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Qantas to add capacity ‘as quickly as possible’ despite earlier woes

written by Adam Thorn | November 23, 2022

Victor Pody shot this Qantas 717, VH-YQS

Qantas is making a fresh attempt to increase its domestic capacity despite a string of problems affecting its services earlier this year.

The Flying Kangaroo said in a statement on Tuesday that it would increase seats for sale “as quickly as possible” in the second half of the year but added it could still maintain “operational reliability”.

Earlier this year, Qantas ranked as the worst airline for cancellations as it battled staff shortages and sickness absences, but this week bounced back to be the top-performing carrier.

The Flying Kangaroo said the turnaround was due to investing $200 million for the remainder of the financial year to roster additional crew, train new recruits and pay for overtime in contact centres.

It also said it had put in place a new “conservative” approach to scheduling that meant 20 per cent of its available seats would be left in reserve.


Qantas Group CEO Alan Joyce said, “It’s clear that maintaining our pre-COVID service levels requires a lot more operational buffer than it used to, especially when you consider the sick leave spikes and supply chain delays that the whole industry is dealing with.

“That means having more crew and more aircraft on standby and adjusting our flying schedule to help make that possible, until we’re confident that extra support is no longer needed.”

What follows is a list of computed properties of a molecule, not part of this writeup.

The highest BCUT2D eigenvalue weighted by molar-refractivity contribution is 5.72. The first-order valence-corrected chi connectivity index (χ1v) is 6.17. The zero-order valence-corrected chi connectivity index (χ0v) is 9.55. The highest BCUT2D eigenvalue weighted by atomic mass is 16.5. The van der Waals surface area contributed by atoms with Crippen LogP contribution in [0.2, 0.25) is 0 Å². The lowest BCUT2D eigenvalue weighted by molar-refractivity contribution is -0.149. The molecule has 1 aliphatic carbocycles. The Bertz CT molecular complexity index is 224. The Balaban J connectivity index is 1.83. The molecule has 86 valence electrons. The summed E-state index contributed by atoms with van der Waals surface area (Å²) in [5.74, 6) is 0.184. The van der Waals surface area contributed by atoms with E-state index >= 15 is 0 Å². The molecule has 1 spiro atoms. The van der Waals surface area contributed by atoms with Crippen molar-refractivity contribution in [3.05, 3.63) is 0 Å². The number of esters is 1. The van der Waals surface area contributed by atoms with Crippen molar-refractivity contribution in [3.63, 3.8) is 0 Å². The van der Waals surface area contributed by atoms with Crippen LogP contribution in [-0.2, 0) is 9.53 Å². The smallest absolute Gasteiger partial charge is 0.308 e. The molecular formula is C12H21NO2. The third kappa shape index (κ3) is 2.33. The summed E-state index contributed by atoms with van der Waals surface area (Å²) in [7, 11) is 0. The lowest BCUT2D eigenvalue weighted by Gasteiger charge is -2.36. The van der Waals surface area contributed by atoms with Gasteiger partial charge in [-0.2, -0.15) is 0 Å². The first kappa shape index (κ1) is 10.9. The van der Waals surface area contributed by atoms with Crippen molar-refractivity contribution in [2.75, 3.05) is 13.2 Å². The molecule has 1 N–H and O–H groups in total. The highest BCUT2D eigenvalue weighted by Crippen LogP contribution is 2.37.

Across the industry, the domestic industry peaked at 97 per cent pre-pandemic passenger numbers in June, but it came alongside all-time records for delays being broken that month and in April and July.

Since then, the industry has recruited thousands of extra staff and cut flights to improve the passenger experience.

Tuesday’s news, however, suggests that Qantas will soon make a fresh attempt to begin to return to 100 per cent of pre-pandemic capacity.

It comes a day after Brisbane Airport revealed that at the busiest times, its domestic terminal will likely be at 100 per cent of 2019 passengers during the holidays.

The airport said it expects 55,000 people to pass through its domestic terminal on peak travel days, alongside 14,000 international passengers.

Until now, the busiest day at the airport since 2019 was in September this year, with 12,300 international travellers.

Brisbane Airport itself reported enjoying a “very smooth period” during the state’s recent school holidays, with the maximum wait time to pass through security peaking at only 20 minutes.

The organisation’s estimates backed up an independent analysis by Australian Aviation that showed it and Melbourne were coping well with the increase in numbers.

Overall delays and cancellations numbers are also nudging back to 2019 levels, with on-time arrivals at 69.3 per cent and on-time departures at 68.5 per cent.  

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Comment (1)

  • OC


    Qantas’ gouging of its customers will have long term ramifications.

    I haven’t flown with them since COVID and as a result my gold status now languishes at Bronze. Since started flying again earlier this year (at a rate of about 30 sectors a year) have flown EVERY sector with Virgin due to massive price differential. Now gold status with Virgin, Bronze with Qantas.

    I will not fly with Qantas even when they increase capacity and their fares are inline with the historical premium to Virgin. Lounge and other perks are worth much more than a crappy inflight snack to me. QAN’s red tail international fares haven’t been competitive for a decade plus and service has been abysmal for longer.

    In short the flying kangaroo won’t be seeing my coin for a long time if ever.

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